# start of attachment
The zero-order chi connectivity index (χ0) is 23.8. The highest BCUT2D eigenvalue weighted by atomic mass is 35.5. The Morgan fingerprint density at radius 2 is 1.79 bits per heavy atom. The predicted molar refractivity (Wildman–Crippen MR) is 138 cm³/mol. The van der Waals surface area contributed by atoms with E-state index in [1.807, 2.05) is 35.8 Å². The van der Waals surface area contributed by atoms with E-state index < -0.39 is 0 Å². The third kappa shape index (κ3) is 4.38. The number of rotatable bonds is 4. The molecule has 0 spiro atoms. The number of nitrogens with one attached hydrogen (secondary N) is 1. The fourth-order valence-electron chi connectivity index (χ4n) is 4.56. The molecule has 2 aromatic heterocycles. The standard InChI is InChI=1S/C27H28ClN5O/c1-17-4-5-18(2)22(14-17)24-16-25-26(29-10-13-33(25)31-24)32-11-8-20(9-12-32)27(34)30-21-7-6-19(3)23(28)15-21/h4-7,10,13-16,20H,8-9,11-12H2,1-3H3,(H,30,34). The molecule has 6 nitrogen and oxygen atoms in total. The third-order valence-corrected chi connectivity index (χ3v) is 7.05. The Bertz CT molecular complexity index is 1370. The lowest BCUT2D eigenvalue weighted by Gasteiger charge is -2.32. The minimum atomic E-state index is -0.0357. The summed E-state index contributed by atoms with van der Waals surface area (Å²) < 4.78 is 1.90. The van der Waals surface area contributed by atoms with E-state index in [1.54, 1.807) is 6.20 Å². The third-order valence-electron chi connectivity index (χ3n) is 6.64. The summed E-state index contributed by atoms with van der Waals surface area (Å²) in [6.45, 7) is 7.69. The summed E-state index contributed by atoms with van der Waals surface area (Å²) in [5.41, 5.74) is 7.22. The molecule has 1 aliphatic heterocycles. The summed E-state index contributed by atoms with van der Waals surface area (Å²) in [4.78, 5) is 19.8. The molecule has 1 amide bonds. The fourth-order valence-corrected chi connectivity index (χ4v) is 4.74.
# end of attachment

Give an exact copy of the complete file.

The zero-order chi connectivity index (χ0) is 23.8. The highest BCUT2D eigenvalue weighted by atomic mass is 35.5. The Morgan fingerprint density at radius 2 is 1.79 bits per heavy atom. The predicted molar refractivity (Wildman–Crippen MR) is 138 cm³/mol. The van der Waals surface area contributed by atoms with E-state index in [1.807, 2.05) is 35.8 Å². The van der Waals surface area contributed by atoms with E-state index < -0.39 is 0 Å². The third kappa shape index (κ3) is 4.38. The number of rotatable bonds is 4. The molecule has 0 spiro atoms. The number of nitrogens with one attached hydrogen (secondary N) is 1. The fourth-order valence-electron chi connectivity index (χ4n) is 4.56. The molecule has 2 aromatic heterocycles. The standard InChI is InChI=1S/C27H28ClN5O/c1-17-4-5-18(2)22(14-17)24-16-25-26(29-10-13-33(25)31-24)32-11-8-20(9-12-32)27(34)30-21-7-6-19(3)23(28)15-21/h4-7,10,13-16,20H,8-9,11-12H2,1-3H3,(H,30,34). The molecule has 6 nitrogen and oxygen atoms in total. The third-order valence-corrected chi connectivity index (χ3v) is 7.05. The Bertz CT molecular complexity index is 1370. The lowest BCUT2D eigenvalue weighted by Gasteiger charge is -2.32. The minimum atomic E-state index is -0.0357. The summed E-state index contributed by atoms with van der Waals surface area (Å²) < 4.78 is 1.90. The van der Waals surface area contributed by atoms with E-state index in [1.54, 1.807) is 6.20 Å². The third-order valence-electron chi connectivity index (χ3n) is 6.64. The summed E-state index contributed by atoms with van der Waals surface area (Å²) in [6.45, 7) is 7.69. The summed E-state index contributed by atoms with van der Waals surface area (Å²) in [5.41, 5.74) is 7.22. The molecule has 1 aliphatic heterocycles. The summed E-state index contributed by atoms with van der Waals surface area (Å²) in [4.78, 5) is 19.8. The molecule has 1 amide bonds. The fourth-order valence-corrected chi connectivity index (χ4v) is 4.74.